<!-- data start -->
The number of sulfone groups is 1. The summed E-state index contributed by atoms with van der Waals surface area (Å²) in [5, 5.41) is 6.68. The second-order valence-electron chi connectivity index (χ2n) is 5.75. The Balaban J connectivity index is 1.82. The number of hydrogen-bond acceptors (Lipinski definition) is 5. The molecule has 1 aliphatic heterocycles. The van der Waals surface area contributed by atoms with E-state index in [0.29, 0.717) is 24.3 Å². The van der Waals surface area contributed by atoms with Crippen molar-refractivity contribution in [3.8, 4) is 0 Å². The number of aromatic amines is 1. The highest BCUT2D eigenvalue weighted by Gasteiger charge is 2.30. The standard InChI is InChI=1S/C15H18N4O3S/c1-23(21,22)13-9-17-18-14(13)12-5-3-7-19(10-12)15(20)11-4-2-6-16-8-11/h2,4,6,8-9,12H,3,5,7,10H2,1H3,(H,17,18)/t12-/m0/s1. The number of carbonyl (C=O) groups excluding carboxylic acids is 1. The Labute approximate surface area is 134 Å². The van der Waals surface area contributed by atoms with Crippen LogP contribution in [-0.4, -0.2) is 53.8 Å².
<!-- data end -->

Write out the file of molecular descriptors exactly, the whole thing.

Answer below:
The number of sulfone groups is 1. The summed E-state index contributed by atoms with van der Waals surface area (Å²) in [5, 5.41) is 6.68. The second-order valence-electron chi connectivity index (χ2n) is 5.75. The Balaban J connectivity index is 1.82. The number of hydrogen-bond acceptors (Lipinski definition) is 5. The molecule has 1 aliphatic heterocycles. The van der Waals surface area contributed by atoms with E-state index in [0.29, 0.717) is 24.3 Å². The van der Waals surface area contributed by atoms with Crippen molar-refractivity contribution in [3.8, 4) is 0 Å². The number of aromatic amines is 1. The highest BCUT2D eigenvalue weighted by Gasteiger charge is 2.30. The standard InChI is InChI=1S/C15H18N4O3S/c1-23(21,22)13-9-17-18-14(13)12-5-3-7-19(10-12)15(20)11-4-2-6-16-8-11/h2,4,6,8-9,12H,3,5,7,10H2,1H3,(H,17,18)/t12-/m0/s1. The number of carbonyl (C=O) groups excluding carboxylic acids is 1. The Labute approximate surface area is 134 Å². The van der Waals surface area contributed by atoms with Crippen LogP contribution in [-0.4, -0.2) is 53.8 Å².